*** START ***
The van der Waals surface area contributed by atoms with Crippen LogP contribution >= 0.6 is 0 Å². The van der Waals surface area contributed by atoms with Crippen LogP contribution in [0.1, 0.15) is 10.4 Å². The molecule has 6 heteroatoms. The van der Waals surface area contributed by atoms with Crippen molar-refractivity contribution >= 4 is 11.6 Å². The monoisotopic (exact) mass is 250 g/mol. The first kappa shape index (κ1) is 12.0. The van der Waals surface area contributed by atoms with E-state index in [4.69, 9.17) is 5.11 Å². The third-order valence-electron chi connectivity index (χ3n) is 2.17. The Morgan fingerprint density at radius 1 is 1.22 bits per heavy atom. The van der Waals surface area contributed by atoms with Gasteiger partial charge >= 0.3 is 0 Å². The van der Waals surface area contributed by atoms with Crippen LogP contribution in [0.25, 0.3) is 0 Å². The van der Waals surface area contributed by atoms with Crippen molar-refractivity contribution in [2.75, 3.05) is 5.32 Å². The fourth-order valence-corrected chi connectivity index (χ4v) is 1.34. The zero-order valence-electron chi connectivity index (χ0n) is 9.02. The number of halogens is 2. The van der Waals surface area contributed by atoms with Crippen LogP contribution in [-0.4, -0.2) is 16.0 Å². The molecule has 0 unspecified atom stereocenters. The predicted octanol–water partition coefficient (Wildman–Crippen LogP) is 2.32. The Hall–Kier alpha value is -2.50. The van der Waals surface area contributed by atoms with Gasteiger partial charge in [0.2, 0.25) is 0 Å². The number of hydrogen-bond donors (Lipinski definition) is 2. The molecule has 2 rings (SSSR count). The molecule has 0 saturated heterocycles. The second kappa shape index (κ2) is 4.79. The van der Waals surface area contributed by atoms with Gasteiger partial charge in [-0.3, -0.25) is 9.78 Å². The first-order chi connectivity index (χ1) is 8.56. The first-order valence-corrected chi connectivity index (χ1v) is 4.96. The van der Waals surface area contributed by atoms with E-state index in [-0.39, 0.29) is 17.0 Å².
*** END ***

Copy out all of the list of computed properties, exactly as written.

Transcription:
The van der Waals surface area contributed by atoms with Crippen LogP contribution >= 0.6 is 0 Å². The van der Waals surface area contributed by atoms with Crippen LogP contribution in [0.1, 0.15) is 10.4 Å². The molecule has 6 heteroatoms. The van der Waals surface area contributed by atoms with Crippen molar-refractivity contribution >= 4 is 11.6 Å². The monoisotopic (exact) mass is 250 g/mol. The first kappa shape index (κ1) is 12.0. The van der Waals surface area contributed by atoms with E-state index in [4.69, 9.17) is 5.11 Å². The third-order valence-electron chi connectivity index (χ3n) is 2.17. The Morgan fingerprint density at radius 1 is 1.22 bits per heavy atom. The van der Waals surface area contributed by atoms with Gasteiger partial charge >= 0.3 is 0 Å². The van der Waals surface area contributed by atoms with Crippen LogP contribution in [0.25, 0.3) is 0 Å². The van der Waals surface area contributed by atoms with Crippen molar-refractivity contribution in [2.75, 3.05) is 5.32 Å². The fourth-order valence-corrected chi connectivity index (χ4v) is 1.34. The zero-order valence-electron chi connectivity index (χ0n) is 9.02. The number of halogens is 2. The van der Waals surface area contributed by atoms with Crippen LogP contribution in [-0.4, -0.2) is 16.0 Å². The molecule has 0 unspecified atom stereocenters. The predicted octanol–water partition coefficient (Wildman–Crippen LogP) is 2.32. The Hall–Kier alpha value is -2.50. The van der Waals surface area contributed by atoms with Gasteiger partial charge in [0.2, 0.25) is 0 Å². The number of hydrogen-bond donors (Lipinski definition) is 2. The molecule has 2 rings (SSSR count). The molecule has 0 saturated heterocycles. The second kappa shape index (κ2) is 4.79. The van der Waals surface area contributed by atoms with Gasteiger partial charge in [-0.3, -0.25) is 9.78 Å². The first-order chi connectivity index (χ1) is 8.56. The first-order valence-corrected chi connectivity index (χ1v) is 4.96. The van der Waals surface area contributed by atoms with E-state index in [-0.39, 0.29) is 17.0 Å².